Sunday, November 13, 2011

Idea Garage Sale: The Deer and the Dog

One of my bosses once told me about how a family member raised a fawn and it became running buddies with one of the dogs. They'd race each other on country roads.

They disappeared at about the same time.

Can you say "Disney movie?" But what constitutes a happy ending here - the deer and the dog living wild and independent lives together? The deer learning to be a deer and the dog coming home when his buddy's okay?

Disneyfication aside, this is not a story for someone without a profound knowledge of animals. The breed of dog and the species of deer (around here, that would be mule or whitetail) would be the first important questions to answer. A story told without the viewpoints of the dog and the deer would be limited in many ways, so being able to think like the animals, and translate those viewpoints into terms humans can understand, would be vital. When writing from an animal viewpoint, it is important to remember that animals are not stupid compared to humans - they merely deploy their brainpower in different areas. The processing power devoted to a dog's sense of smell is every bit as impressive as that devoted to literary criticism, and the rewards for the dog far more tangible and immediate. The author would have to decide early how much to anthropomorphize the animals (a certain amount is inevitable), and whether to give both viewpoints equal time, or to choose one animal as the protagonist.

Then you'd want to know about the family they were raised in - why did they raise an orphan deer? There's all kinds of reasons not to. City folk get sentimental about them, but anyone who lives in the country long will come to regard them as "hooved napalm." Deer have numerous symbolic roles in our society; deer-hunting is an important cultural activity in rural areas; attitudes toward hunting, and the assumptions hunters and non-hunters make about each other, can stand-in for some of the most bitter, vindictive divisions in early 21st-century American society. These issues are too big to ignore, but could easily overwhelm the story, even if the author is trying to be even-handed. If the protagonists are the animals, these matters must be de-emphasized; but if dog, deer, and some member of their human household (presumably a child) all get viewpoints, they will form a major part of the human's character arc.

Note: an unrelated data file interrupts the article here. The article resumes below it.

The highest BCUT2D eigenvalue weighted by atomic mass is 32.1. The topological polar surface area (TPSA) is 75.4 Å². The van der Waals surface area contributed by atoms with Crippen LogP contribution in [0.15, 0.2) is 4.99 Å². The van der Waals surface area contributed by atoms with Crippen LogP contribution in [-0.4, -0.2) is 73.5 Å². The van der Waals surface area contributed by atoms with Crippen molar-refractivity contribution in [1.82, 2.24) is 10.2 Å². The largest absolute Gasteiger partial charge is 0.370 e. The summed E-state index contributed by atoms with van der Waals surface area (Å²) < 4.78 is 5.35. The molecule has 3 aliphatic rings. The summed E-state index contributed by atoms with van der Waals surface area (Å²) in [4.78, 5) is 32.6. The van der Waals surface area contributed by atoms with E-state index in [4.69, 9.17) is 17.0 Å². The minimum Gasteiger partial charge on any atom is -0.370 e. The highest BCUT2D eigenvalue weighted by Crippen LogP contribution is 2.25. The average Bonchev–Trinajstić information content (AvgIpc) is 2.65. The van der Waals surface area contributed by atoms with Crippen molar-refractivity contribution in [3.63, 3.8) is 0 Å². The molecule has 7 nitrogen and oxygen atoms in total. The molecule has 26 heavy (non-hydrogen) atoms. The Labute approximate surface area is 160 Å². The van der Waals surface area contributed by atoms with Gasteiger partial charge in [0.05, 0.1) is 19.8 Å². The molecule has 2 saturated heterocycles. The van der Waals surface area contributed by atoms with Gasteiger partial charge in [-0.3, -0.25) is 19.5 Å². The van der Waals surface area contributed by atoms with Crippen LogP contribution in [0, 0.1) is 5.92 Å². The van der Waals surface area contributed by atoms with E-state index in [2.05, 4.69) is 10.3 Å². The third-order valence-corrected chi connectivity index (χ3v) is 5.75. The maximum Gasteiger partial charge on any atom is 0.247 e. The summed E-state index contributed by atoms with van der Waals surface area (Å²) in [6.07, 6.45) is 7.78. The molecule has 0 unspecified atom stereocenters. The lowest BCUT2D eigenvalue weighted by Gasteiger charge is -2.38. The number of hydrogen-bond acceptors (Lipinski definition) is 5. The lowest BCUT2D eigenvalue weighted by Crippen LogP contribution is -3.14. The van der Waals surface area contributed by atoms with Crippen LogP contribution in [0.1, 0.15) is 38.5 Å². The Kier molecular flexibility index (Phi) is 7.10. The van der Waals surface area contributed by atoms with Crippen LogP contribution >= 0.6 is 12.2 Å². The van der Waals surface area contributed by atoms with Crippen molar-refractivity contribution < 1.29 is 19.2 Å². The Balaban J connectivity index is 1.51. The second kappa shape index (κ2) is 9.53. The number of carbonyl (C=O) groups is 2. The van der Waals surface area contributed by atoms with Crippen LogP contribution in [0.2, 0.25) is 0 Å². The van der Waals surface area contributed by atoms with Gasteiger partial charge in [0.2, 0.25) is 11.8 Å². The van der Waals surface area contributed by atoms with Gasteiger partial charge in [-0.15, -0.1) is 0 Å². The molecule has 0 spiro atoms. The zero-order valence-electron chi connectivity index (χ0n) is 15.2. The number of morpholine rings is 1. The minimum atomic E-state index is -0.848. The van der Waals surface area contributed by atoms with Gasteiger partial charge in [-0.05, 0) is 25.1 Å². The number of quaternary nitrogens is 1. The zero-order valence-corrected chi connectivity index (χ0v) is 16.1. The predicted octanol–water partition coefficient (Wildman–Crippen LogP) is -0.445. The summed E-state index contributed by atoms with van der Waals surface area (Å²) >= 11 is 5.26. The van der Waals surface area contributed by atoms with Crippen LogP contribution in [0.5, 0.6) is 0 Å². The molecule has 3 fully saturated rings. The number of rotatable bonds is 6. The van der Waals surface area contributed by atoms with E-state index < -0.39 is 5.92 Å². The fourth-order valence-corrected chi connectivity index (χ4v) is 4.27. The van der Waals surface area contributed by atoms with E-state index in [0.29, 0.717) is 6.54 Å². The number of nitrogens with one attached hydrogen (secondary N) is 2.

You could do something interesting, showing the human grappling with abstract issues while the animals focus on practical matters. Animals are eminently practical. The capacity for abstraction is the hallmark of the human mind; which is a strength in some situations, a weakness in others.

A side effect of this practicality is the essential innocence of animals. I have always considered this to be the essential point of the Biblical story of the Fall. Animals never ate of the tree of the knowledge of good and evil; nor was it ever forbidden to them. They have no moral sense. They have no shame. They don't need either. That's part of the abstract ideation that they don't mess with. I think that's why the death of an animal in a story is such a guaranteed tear-jerker for most readers (certainly for me!).

That's a little simplistic. Certain animals - notably dogs - occupy a midpoint on the moral spectrum. Dogs certainly know shame and guilt. And man is not the only primate capable of abstraction. All generalizations are false.

A story is all about specifics.

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